We all have dreams. When we were young, we fantasized about future success in quixotic fashion. For myself, the dream consisted of athletic glory. I lived vicariously through the great athletes of my childhood — Derek Jeter, Allen Iverson and Peyton Manning. The older you get, the more you realize how mortal these modern superheroes actually are. But when you were ten years old shooting baskets in your front yard, the end of the evening would stir the restless, imaginary crowd, and it became your mission to deliver a victory just like one of the greats. You weren’t simply watching Kobe carry the team on his back — you were Kobe. Now, you may have needed a couple re-dos, but by the time you went inside, you had clinched the NBA championship.
At some point, we realize our limitations, and realign our desire for fulfillment with more realistic goals — a quality degree, fulfilling career, close friends — ordinary-person ideals. I still remember asking my dad when I was ten or so if he thought I would be qualified for Division I basketball. I felt I was exemplifying humility by asking and not telling — of course I would be qualified, it was only a matter of time before Duke came knocking on our front door — but my dad, never one to mislead, replied, “Maybe, if you’re lucky.” Ten-year-old me misinterpreted the following smirk as one I was a part of (smiling about my humility), not the subject of (it’s dawning on me that he was inwardly laughing at my incoming wake-up call.)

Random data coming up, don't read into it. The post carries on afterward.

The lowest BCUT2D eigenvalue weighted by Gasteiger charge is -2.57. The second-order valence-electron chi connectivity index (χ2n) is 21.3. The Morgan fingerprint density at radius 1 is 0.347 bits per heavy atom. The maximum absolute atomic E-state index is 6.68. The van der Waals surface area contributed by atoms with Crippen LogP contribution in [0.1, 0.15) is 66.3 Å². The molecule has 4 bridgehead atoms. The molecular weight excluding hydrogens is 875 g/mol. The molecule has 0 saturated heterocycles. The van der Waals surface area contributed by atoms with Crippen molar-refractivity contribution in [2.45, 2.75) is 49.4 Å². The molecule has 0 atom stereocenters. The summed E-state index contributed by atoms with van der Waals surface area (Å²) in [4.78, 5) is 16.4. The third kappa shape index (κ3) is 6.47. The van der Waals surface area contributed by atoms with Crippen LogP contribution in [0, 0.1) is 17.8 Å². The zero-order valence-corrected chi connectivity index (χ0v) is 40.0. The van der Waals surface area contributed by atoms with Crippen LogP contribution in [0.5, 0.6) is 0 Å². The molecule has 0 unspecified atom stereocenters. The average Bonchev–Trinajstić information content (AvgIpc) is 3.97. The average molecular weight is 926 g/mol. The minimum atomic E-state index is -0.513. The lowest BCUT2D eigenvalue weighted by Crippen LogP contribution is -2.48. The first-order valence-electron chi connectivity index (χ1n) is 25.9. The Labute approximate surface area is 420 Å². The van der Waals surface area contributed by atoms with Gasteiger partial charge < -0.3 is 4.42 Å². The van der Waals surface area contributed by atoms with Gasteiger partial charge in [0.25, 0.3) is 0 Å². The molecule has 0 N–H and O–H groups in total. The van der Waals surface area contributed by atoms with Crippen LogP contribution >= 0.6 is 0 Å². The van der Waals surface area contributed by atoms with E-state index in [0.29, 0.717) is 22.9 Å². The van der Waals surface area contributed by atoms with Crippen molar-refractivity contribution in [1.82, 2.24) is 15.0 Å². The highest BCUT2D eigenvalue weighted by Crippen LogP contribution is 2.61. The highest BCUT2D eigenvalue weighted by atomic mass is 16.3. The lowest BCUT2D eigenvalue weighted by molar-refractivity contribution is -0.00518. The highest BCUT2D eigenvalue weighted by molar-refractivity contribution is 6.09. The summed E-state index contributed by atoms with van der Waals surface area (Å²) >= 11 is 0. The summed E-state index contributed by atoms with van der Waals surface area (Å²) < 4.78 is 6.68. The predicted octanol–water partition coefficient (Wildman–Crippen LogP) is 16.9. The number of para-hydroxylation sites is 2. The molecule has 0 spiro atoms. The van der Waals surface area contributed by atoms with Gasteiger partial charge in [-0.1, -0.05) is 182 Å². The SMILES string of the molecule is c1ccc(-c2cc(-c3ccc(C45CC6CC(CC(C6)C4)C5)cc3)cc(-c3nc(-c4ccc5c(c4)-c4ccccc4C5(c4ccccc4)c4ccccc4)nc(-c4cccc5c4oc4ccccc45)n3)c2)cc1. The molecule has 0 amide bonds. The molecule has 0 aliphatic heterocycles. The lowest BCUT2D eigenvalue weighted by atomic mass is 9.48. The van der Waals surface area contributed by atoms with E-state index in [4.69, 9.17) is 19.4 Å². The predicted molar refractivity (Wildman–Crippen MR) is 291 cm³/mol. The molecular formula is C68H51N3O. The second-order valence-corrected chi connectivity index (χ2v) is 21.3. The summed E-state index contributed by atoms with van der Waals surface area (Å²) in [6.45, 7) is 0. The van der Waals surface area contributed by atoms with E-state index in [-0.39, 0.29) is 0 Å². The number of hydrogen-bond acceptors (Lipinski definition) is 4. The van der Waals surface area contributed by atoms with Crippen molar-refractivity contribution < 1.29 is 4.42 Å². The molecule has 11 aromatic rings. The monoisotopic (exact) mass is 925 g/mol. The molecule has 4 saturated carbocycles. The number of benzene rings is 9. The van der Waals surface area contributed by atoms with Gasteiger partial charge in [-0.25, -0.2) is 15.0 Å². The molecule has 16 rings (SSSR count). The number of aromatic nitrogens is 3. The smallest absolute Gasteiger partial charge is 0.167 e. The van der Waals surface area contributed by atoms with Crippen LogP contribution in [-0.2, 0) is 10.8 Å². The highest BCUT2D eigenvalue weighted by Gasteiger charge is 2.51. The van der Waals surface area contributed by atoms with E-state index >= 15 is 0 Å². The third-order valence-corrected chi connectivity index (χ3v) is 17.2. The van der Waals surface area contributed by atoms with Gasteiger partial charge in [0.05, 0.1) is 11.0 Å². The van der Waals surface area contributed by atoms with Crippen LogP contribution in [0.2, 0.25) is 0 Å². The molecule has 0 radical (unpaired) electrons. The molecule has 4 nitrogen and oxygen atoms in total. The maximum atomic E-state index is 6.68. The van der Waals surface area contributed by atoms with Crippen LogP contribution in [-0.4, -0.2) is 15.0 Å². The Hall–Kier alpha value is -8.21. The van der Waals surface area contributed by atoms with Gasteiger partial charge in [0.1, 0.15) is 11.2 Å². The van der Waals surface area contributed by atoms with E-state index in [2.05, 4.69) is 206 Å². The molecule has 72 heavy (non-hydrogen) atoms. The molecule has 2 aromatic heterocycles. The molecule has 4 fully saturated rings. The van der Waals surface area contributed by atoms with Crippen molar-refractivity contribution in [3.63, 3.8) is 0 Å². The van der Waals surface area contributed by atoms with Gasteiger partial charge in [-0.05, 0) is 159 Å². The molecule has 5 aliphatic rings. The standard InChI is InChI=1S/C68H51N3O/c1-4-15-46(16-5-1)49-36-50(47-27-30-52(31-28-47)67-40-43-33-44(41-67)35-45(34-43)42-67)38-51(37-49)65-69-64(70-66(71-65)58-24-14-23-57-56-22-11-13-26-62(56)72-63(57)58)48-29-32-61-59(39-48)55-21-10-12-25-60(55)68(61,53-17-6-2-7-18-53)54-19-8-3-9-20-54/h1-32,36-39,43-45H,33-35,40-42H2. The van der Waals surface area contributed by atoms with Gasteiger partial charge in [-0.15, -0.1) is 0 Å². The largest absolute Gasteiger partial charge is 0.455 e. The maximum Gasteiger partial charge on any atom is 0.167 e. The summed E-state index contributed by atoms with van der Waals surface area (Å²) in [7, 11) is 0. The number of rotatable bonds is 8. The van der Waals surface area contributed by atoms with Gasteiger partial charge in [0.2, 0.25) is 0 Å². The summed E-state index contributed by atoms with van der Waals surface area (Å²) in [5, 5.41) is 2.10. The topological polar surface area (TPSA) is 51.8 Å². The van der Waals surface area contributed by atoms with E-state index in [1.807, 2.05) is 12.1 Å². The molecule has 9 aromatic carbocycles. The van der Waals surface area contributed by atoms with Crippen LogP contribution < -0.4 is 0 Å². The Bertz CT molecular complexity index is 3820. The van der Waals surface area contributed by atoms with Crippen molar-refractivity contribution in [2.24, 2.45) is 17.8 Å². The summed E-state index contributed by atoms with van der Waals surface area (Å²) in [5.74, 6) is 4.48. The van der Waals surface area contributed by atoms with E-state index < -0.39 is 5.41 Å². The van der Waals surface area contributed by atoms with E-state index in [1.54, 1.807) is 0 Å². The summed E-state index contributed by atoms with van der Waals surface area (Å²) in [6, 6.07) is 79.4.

Everyone faces the fact that they can no longer compete at an “official” level, some merely sooner than others. The giants on SportsCenter who fill the nightly highlight reel with bodily brilliance will spend the majority of their life being an onlooker. As the scout tells Billy Beane in “Moneyball,” “We’re all told at some point in time that we can no longer play the children’s game, we just don’t know when that’s gonna be. Some of us are told at 18, some of us are told at 40, but we’re all told.”
The cold fact about our childhood dreams often escaping us regards the select few who do reach the pinnacle of athletic success. It’s what happens to these physical specimens when the spotlight forgets them: a truly terrible and seldom spoken-of issue in the world of sports. Sports psychologist Scott Goldman calls it an “under-recovery.” For the thousands of men and women who left Rio last week, it could be referred to as “post-Olympic depression.” The immense physiological strain of being an Olympic athlete often leads to an emotional letdown following the games, where the athlete can find themselves feeling empty and lacking worthwhile meaning.
Is this surprising? The insane amount of pressure these men and women are facing under themselves, and, especially in the modern social media age, from an entire nation, can be overwhelming (google Gabby Douglas social media — it’s heartbreaking). Many athletes stake their worth on their performance in events that occur as often as a presidential election. It really is incomprehensible for you or I to empathize with this monomaniacal thought process. There’s a fantastic 1981 film called “Chariots of Fire,” based on the life of Harold Abrahams, the 1924 gold medalist in the 100-meter dash. In that unique mixture of honesty and insecurity, Harold’s character says at a crucial point, “I will raise my eyes and look down that corridor; four feet wide, with ten lonely seconds to justify my existence. But will I?”